Diesel is a mixture of hydrocarbons distilled from petroleum and is used as fuel in a particular type of engine invented by German engineer Rudolf Diesel. When compressed to a very high pressure, diesel automatically ignites and burns, releasing energy to power the vehicle. This is in contrast to a petrol engine, which requires a spark plug to ignite the fuel. The diesel engine is more efficient than the normal petrol engine, and when combined with the high energy content of diesel fuel, this means that a diesel vehicle can achieve up to 40% better mileage per gallon in comparison to a petrol car. This increased fuel economy also results in reduced CO2 emissions. However, a diesel engine does produce more toxic emissions, in particular, oxides of nitrogen (NOx) and particulate matter (PM10).

Diesel has a Cetane Number (CN) rather than the Research Octane Number (RON) that petrol has. It can normally be found in two CN ranges: 40-46 for regular diesel, and 45-50 for premium. Diesel engines tend to run best with a CN between 45 to 50; however, there is no performance or emission advantage when the CN is raised past 50.

Diesel is high in sulphur; this acts as a lubricant for the engine, but is harmful to the environment and can prevent filters from controlling diesel particulate emissions. There are number of different types of diesel sold at the pumps; these include standard diesel, ultra low sulphur diesel and zero sulphur diesel.

Standard Diesel

Standard diesel contains up to 350 ppm sulphur, which leads to significantly higher exhaust emissions than those seen with Ultra Low Sulphur Diesel (ULSD). In January 2005, the maximum legal permitted level of sulphur allowed in diesel in the UK was lowered to just 50 ppm, which had the effect of prohibiting the sale of standard diesel from that date.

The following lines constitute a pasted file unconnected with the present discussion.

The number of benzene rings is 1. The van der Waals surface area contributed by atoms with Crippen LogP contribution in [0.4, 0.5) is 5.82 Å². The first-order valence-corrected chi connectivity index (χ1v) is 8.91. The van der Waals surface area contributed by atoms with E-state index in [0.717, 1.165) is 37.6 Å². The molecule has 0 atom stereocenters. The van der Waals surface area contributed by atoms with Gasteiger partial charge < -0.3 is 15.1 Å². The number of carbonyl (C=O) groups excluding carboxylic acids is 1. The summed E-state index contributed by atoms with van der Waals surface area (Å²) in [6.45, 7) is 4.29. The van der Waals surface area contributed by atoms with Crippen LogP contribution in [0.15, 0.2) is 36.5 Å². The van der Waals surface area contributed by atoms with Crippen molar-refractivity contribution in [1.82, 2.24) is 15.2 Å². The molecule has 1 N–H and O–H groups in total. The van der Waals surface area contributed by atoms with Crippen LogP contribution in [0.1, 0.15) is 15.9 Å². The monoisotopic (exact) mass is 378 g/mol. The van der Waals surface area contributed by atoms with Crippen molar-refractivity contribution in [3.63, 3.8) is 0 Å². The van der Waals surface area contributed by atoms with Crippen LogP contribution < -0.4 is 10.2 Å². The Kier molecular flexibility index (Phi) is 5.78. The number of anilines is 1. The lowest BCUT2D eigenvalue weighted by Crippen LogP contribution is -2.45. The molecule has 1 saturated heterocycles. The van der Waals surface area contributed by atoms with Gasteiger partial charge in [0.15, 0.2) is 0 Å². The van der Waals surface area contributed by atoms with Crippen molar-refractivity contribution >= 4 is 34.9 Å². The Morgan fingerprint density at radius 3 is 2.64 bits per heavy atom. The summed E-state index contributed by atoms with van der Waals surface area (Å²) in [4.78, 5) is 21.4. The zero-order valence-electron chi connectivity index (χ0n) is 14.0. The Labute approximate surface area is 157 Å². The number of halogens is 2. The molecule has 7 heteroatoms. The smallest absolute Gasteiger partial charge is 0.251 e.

Ultra Low Sulphur Diesel (ULSD)

ULSD is now the normal diesel fuel sold in the UK, and contains less than 50 parts per million of sulphur. ULSD gives good rate of miles per gallon, low CO2 emissions, but fairly high emissions of particulate matter and oxides of nitrogen.

Zero Sulphur Diesel

In 2005, zero sulphur diesel was introduced, containing less than 10 ppm of sulphur. This low level of sulphur allows the use of more effective exhaust after-treatment, such as exhaust catalysts and particulate traps. Not only does this help to reduce the emissions of pollutants such as oxides of nitrogen and particles, but it also improves fuel efficiency.

Diesel cars:

  • release less carbon dioxide than petrol powered cars.
  • have a 30-40% improved fuel efficiency than petrol powered vehicles.
  • last longer, which reduces the need to repair or purchase a new car.
  • are fuelled from non-renewable energy sources, which uses up the worlds natural resources.
  • release more volatile organic compounds and oxides of nitrogen contributing to ozone smog.